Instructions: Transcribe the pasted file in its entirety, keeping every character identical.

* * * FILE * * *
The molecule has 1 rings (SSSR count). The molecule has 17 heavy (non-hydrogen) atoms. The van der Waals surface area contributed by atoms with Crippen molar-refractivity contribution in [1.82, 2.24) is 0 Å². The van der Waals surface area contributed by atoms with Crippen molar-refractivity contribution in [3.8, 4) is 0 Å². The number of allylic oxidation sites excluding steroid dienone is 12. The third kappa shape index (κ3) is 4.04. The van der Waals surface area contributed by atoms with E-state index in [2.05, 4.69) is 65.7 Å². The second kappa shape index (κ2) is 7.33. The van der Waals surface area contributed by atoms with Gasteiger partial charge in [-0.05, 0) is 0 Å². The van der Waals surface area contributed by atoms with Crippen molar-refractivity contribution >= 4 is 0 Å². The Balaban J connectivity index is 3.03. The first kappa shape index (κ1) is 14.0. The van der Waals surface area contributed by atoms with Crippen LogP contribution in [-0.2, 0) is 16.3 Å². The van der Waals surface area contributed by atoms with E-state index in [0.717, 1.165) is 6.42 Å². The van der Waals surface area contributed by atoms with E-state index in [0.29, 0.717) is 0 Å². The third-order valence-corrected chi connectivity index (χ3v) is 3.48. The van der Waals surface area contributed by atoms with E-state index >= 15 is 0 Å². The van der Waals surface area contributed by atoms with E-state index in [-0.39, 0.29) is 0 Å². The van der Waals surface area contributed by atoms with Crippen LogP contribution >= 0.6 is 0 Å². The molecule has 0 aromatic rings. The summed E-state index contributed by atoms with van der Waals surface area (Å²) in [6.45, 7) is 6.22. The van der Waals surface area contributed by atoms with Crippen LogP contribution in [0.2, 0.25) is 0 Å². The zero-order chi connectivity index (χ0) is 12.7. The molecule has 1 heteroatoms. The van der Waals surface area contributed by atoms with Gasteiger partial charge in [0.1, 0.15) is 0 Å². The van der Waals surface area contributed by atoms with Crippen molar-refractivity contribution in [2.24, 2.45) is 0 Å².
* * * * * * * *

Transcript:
The molecule has 1 rings (SSSR count). The molecule has 17 heavy (non-hydrogen) atoms. The van der Waals surface area contributed by atoms with Crippen molar-refractivity contribution in [1.82, 2.24) is 0 Å². The van der Waals surface area contributed by atoms with Crippen molar-refractivity contribution in [3.8, 4) is 0 Å². The number of allylic oxidation sites excluding steroid dienone is 12. The third kappa shape index (κ3) is 4.04. The van der Waals surface area contributed by atoms with E-state index in [2.05, 4.69) is 65.7 Å². The second kappa shape index (κ2) is 7.33. The van der Waals surface area contributed by atoms with Gasteiger partial charge in [-0.05, 0) is 0 Å². The van der Waals surface area contributed by atoms with Crippen molar-refractivity contribution >= 4 is 0 Å². The Balaban J connectivity index is 3.03. The first kappa shape index (κ1) is 14.0. The van der Waals surface area contributed by atoms with Crippen LogP contribution in [-0.2, 0) is 16.3 Å². The van der Waals surface area contributed by atoms with E-state index in [0.717, 1.165) is 6.42 Å². The van der Waals surface area contributed by atoms with E-state index in [0.29, 0.717) is 0 Å². The third-order valence-corrected chi connectivity index (χ3v) is 3.48. The van der Waals surface area contributed by atoms with E-state index >= 15 is 0 Å². The van der Waals surface area contributed by atoms with E-state index in [-0.39, 0.29) is 0 Å². The van der Waals surface area contributed by atoms with Crippen LogP contribution >= 0.6 is 0 Å². The molecule has 0 aromatic rings. The summed E-state index contributed by atoms with van der Waals surface area (Å²) in [6.45, 7) is 6.22. The van der Waals surface area contributed by atoms with Crippen LogP contribution in [0.2, 0.25) is 0 Å². The zero-order chi connectivity index (χ0) is 12.7. The molecule has 1 heteroatoms. The van der Waals surface area contributed by atoms with Gasteiger partial charge in [0.1, 0.15) is 0 Å². The van der Waals surface area contributed by atoms with Crippen molar-refractivity contribution in [2.24, 2.45) is 0 Å².